Silicon Valley venture capital firm Kleiner, Perkins, Caufield and Byers (KPCB) recently selected alumnus Kevin Gibbons as a 2015 fellow in their KPCB Fellows Program.
KPCB selected less than three percent of the 2,500 applicants from over 200 universities to be fellows in the program which aims to provide real experience with rising tech startups in Silicon Valley to top engineering students. In addition to work experience, the program also supplements events and programs led by executives from KPCB portfolio companies, including Twitter, Amazon and Google. Gibbons graduated last year from the College of Creative Studies (CCS) with a Bachelor’s degree in computer science and is now pursuing a masters degree at Stanford University.
KPCB Analyst and UC Berkeley alumnus Justin Sayarath said the goal of the KPCB program is to prepare the next generation of entrepreneurs and technical leaders for their future tech start up endeavors.
“The fellows in our program work at leading-edge startups that are tackling some of the toughest problems in all kinds of industries like healthcare, fitness, education, agriculture, communications and so much more,” Sayarath said. “On top of that they get to hear the entrepreneur stories from founders, executives from many portfolio companies and from the investing partners themselves.”
Gibbons said he is excited to begin work this summer at Shape Security, a startup founded in 2011 based out of Mountain View, California, which developed a cyber-defense product to protect websites from malware as well as bots with a unique approach to online security.
“There’s two parts of it,” Gibbons said. “One is that I’m just excited to see what other fellows are doing and talk to people who have somewhat different backgrounds.”
Gibbons said he is currently working as a teacher’s assistant in an introductory computer science class at Stanford, while also developing new tools for computer science education.
“I’m trying to help develop tools that students can use to get immediate feedback on certain types of problems that you have to deal with when you’re doing the first computer science classes,” Gibbons said.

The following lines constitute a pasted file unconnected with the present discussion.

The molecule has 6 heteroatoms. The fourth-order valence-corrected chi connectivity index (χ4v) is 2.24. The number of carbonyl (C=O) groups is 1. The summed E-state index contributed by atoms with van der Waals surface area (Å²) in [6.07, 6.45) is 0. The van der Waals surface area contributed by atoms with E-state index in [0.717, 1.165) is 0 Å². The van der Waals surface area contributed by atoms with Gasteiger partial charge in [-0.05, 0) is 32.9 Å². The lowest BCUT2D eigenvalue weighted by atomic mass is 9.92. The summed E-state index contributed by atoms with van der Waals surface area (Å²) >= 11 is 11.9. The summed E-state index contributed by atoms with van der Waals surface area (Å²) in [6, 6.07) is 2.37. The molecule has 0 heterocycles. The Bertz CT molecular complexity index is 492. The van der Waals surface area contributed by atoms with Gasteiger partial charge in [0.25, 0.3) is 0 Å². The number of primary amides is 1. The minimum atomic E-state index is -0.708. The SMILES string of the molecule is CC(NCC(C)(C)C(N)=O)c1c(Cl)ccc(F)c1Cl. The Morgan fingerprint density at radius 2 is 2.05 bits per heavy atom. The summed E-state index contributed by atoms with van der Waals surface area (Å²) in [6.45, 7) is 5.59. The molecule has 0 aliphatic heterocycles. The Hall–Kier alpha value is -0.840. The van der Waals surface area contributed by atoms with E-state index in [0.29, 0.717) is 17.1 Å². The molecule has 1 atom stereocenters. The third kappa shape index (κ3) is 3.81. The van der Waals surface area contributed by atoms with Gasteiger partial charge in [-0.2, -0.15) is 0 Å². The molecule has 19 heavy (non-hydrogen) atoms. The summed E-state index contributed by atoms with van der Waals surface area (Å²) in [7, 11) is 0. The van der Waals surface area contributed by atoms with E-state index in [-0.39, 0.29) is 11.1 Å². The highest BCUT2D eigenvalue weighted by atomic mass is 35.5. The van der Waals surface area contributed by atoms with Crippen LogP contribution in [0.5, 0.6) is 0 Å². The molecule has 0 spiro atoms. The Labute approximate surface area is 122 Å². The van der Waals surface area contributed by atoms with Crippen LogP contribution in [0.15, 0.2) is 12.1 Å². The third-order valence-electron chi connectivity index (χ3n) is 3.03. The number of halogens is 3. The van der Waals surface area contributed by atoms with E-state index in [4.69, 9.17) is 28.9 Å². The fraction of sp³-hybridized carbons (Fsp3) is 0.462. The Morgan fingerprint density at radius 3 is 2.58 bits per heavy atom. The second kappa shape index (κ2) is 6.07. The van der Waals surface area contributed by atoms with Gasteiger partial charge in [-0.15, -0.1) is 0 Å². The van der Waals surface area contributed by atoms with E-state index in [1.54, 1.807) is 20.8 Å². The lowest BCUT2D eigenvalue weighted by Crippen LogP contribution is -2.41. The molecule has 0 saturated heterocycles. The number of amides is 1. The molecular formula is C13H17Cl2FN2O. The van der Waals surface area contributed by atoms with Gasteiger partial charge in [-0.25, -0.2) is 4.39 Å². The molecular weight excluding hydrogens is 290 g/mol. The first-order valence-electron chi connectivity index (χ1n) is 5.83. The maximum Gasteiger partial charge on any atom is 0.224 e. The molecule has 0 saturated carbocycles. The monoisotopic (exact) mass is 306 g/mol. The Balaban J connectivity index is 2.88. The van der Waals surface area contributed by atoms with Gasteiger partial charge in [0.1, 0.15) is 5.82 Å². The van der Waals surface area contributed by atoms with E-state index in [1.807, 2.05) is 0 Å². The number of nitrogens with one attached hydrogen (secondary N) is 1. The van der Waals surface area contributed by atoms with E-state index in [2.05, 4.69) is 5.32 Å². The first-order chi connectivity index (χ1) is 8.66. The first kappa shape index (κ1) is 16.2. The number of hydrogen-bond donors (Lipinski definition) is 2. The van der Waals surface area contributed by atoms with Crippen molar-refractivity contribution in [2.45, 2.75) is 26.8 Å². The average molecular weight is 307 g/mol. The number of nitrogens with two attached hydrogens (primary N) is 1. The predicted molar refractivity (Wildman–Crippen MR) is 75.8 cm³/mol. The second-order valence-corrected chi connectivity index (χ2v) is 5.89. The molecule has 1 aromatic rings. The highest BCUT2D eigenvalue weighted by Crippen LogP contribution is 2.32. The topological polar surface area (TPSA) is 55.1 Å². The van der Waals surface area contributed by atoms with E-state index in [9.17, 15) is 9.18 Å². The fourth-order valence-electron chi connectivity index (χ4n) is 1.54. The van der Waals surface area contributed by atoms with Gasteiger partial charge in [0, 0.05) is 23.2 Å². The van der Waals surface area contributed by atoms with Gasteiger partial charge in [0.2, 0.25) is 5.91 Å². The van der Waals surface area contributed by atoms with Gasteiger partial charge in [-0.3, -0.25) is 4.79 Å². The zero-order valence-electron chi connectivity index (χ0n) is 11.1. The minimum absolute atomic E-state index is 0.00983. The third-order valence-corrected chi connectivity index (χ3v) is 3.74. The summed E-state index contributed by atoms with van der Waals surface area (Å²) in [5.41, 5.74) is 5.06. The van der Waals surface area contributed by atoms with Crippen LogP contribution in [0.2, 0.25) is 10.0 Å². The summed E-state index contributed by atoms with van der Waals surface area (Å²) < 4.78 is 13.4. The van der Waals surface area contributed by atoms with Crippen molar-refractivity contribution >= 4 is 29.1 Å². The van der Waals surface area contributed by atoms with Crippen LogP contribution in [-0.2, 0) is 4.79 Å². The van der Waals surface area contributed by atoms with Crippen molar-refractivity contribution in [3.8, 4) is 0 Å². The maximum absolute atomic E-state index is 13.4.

According to Gibbons, his experience and research at CCS during his undergraduate years at the university carried over to help him with his current projects.
“I was in CCS and [they’re] really good about getting people to do research,” Gibbons said. “What I’m doing now is very closely related to what I was doing in undergrad. So I already had some experience working on these types of problems.”
According to Sayarath, KPCB fellows make connections with partners at a multitude of firms and companies.
“The fellows get exclusive access to our partners who are thought leaders in the tech industry,” Sayarath said. “Many have been C-level executives or entrepreneurs themselves at companies, and who are now focused on finding the next big thing. Fellows also get access to other portfolio companies beyond the one that they are working at, so they sort of get to explore more than just one company.”
Sayarath said the KPCB program selects applicants with the potential to thrive in Silicon Valley’s innovative and highly competitive environment.
“We look for the best and brightest,” Sayarath said. “It doesn’t mean that you need to be able to code in every language or build anything that we ask, but you need to show incredible potential. The selection committee prides itself on finding those that have the aptitude to go on to do really amazing things.”
A version of this story appeared on page 7 the Thursday, April 2, 2015 print edition.